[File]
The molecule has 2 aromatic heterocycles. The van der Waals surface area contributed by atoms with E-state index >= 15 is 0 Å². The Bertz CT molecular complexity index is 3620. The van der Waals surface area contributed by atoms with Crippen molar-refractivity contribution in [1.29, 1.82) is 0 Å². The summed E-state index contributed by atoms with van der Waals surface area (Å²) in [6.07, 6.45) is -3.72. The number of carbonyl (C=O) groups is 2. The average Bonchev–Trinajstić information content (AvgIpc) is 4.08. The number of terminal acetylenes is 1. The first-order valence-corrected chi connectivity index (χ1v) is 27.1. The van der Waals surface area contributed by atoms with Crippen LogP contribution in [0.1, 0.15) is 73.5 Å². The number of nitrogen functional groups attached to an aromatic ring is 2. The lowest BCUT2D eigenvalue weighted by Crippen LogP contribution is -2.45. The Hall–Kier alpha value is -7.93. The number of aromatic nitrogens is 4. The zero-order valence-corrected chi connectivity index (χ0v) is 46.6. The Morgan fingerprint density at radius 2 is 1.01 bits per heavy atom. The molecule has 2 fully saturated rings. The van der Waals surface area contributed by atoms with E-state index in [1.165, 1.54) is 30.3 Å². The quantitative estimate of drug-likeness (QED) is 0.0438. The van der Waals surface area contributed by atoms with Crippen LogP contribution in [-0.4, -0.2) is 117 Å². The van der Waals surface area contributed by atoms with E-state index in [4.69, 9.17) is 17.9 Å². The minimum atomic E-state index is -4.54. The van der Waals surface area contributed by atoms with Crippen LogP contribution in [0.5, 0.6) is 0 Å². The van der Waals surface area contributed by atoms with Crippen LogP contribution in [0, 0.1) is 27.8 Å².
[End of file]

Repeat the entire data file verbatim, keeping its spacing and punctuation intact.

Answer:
The molecule has 2 aromatic heterocycles. The van der Waals surface area contributed by atoms with E-state index >= 15 is 0 Å². The Bertz CT molecular complexity index is 3620. The van der Waals surface area contributed by atoms with Crippen molar-refractivity contribution in [1.29, 1.82) is 0 Å². The summed E-state index contributed by atoms with van der Waals surface area (Å²) in [6.07, 6.45) is -3.72. The number of carbonyl (C=O) groups is 2. The average Bonchev–Trinajstić information content (AvgIpc) is 4.08. The number of terminal acetylenes is 1. The first-order valence-corrected chi connectivity index (χ1v) is 27.1. The van der Waals surface area contributed by atoms with Crippen LogP contribution in [0.1, 0.15) is 73.5 Å². The number of nitrogen functional groups attached to an aromatic ring is 2. The lowest BCUT2D eigenvalue weighted by Crippen LogP contribution is -2.45. The Hall–Kier alpha value is -7.93. The number of aromatic nitrogens is 4. The zero-order valence-corrected chi connectivity index (χ0v) is 46.6. The Morgan fingerprint density at radius 2 is 1.01 bits per heavy atom. The molecule has 2 fully saturated rings. The van der Waals surface area contributed by atoms with E-state index in [1.165, 1.54) is 30.3 Å². The quantitative estimate of drug-likeness (QED) is 0.0438. The van der Waals surface area contributed by atoms with Crippen LogP contribution in [-0.4, -0.2) is 117 Å². The van der Waals surface area contributed by atoms with E-state index in [4.69, 9.17) is 17.9 Å². The minimum atomic E-state index is -4.54. The van der Waals surface area contributed by atoms with Crippen LogP contribution in [0.5, 0.6) is 0 Å². The van der Waals surface area contributed by atoms with Crippen LogP contribution in [0, 0.1) is 27.8 Å².